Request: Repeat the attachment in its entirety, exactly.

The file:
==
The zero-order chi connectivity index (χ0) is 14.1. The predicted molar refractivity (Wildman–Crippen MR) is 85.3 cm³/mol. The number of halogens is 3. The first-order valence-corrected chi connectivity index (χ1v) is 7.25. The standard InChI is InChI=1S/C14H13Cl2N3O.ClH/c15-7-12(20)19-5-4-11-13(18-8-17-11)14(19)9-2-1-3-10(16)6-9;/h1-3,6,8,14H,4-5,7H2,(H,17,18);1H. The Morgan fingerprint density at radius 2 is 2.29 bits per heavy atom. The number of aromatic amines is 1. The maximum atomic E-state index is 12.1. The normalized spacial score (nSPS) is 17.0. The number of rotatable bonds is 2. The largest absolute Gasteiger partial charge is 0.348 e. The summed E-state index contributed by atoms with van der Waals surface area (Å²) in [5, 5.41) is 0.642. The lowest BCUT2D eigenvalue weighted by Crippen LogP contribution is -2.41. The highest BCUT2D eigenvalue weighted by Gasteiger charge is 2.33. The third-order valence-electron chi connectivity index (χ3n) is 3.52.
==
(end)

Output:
The zero-order chi connectivity index (χ0) is 14.1. The predicted molar refractivity (Wildman–Crippen MR) is 85.3 cm³/mol. The number of halogens is 3. The first-order valence-corrected chi connectivity index (χ1v) is 7.25. The standard InChI is InChI=1S/C14H13Cl2N3O.ClH/c15-7-12(20)19-5-4-11-13(18-8-17-11)14(19)9-2-1-3-10(16)6-9;/h1-3,6,8,14H,4-5,7H2,(H,17,18);1H. The Morgan fingerprint density at radius 2 is 2.29 bits per heavy atom. The number of aromatic amines is 1. The maximum atomic E-state index is 12.1. The normalized spacial score (nSPS) is 17.0. The number of rotatable bonds is 2. The largest absolute Gasteiger partial charge is 0.348 e. The summed E-state index contributed by atoms with van der Waals surface area (Å²) in [5, 5.41) is 0.642. The lowest BCUT2D eigenvalue weighted by Crippen LogP contribution is -2.41. The highest BCUT2D eigenvalue weighted by Gasteiger charge is 2.33. The third-order valence-electron chi connectivity index (χ3n) is 3.52.